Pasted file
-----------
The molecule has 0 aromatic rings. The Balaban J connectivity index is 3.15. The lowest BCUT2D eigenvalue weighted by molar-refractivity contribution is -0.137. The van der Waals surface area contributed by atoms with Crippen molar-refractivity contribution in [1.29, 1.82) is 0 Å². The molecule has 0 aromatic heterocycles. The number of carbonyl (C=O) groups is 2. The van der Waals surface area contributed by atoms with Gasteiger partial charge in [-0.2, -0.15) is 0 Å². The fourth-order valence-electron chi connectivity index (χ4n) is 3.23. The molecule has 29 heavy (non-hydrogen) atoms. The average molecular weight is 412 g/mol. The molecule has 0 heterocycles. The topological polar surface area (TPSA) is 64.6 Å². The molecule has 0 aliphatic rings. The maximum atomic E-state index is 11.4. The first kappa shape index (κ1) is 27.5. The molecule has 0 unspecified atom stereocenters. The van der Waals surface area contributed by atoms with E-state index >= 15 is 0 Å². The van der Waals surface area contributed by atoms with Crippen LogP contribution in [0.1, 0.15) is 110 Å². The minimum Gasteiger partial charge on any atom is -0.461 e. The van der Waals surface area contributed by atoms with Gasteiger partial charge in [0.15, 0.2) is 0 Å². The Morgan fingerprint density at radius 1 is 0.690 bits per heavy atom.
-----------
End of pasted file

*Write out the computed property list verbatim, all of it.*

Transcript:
The molecule has 0 aromatic rings. The Balaban J connectivity index is 3.15. The lowest BCUT2D eigenvalue weighted by molar-refractivity contribution is -0.137. The van der Waals surface area contributed by atoms with Crippen molar-refractivity contribution in [1.29, 1.82) is 0 Å². The molecule has 0 aromatic heterocycles. The number of carbonyl (C=O) groups is 2. The van der Waals surface area contributed by atoms with Gasteiger partial charge in [-0.2, -0.15) is 0 Å². The fourth-order valence-electron chi connectivity index (χ4n) is 3.23. The molecule has 29 heavy (non-hydrogen) atoms. The average molecular weight is 412 g/mol. The molecule has 0 heterocycles. The topological polar surface area (TPSA) is 64.6 Å². The molecule has 0 aliphatic rings. The maximum atomic E-state index is 11.4. The first kappa shape index (κ1) is 27.5. The molecule has 0 unspecified atom stereocenters. The van der Waals surface area contributed by atoms with E-state index >= 15 is 0 Å². The van der Waals surface area contributed by atoms with Crippen LogP contribution in [0.1, 0.15) is 110 Å². The minimum Gasteiger partial charge on any atom is -0.461 e. The van der Waals surface area contributed by atoms with Gasteiger partial charge in [0.15, 0.2) is 0 Å². The Morgan fingerprint density at radius 1 is 0.690 bits per heavy atom.